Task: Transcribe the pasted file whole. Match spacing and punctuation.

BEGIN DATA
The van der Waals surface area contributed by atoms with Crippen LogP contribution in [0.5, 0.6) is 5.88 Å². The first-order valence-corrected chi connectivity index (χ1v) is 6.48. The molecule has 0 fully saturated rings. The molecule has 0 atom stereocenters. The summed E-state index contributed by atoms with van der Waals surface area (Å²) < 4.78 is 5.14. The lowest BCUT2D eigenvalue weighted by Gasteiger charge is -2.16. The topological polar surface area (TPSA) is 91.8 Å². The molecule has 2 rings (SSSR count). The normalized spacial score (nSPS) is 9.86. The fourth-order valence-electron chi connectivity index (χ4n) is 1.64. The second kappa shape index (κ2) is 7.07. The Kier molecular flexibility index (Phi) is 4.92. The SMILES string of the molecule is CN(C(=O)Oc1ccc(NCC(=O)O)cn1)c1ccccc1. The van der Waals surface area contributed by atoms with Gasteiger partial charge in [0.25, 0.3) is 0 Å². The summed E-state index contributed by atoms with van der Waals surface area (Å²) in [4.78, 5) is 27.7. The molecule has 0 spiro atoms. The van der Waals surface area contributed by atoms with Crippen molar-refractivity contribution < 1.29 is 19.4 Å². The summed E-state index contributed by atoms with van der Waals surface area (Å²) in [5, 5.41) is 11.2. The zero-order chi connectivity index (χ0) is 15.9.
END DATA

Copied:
The van der Waals surface area contributed by atoms with Crippen LogP contribution in [0.5, 0.6) is 5.88 Å². The first-order valence-corrected chi connectivity index (χ1v) is 6.48. The molecule has 0 fully saturated rings. The molecule has 0 atom stereocenters. The summed E-state index contributed by atoms with van der Waals surface area (Å²) < 4.78 is 5.14. The lowest BCUT2D eigenvalue weighted by Gasteiger charge is -2.16. The topological polar surface area (TPSA) is 91.8 Å². The molecule has 2 rings (SSSR count). The normalized spacial score (nSPS) is 9.86. The fourth-order valence-electron chi connectivity index (χ4n) is 1.64. The second kappa shape index (κ2) is 7.07. The Kier molecular flexibility index (Phi) is 4.92. The SMILES string of the molecule is CN(C(=O)Oc1ccc(NCC(=O)O)cn1)c1ccccc1. The van der Waals surface area contributed by atoms with Gasteiger partial charge in [0.25, 0.3) is 0 Å². The summed E-state index contributed by atoms with van der Waals surface area (Å²) in [4.78, 5) is 27.7. The molecule has 0 spiro atoms. The van der Waals surface area contributed by atoms with Crippen molar-refractivity contribution < 1.29 is 19.4 Å². The summed E-state index contributed by atoms with van der Waals surface area (Å²) in [5, 5.41) is 11.2. The zero-order chi connectivity index (χ0) is 15.9.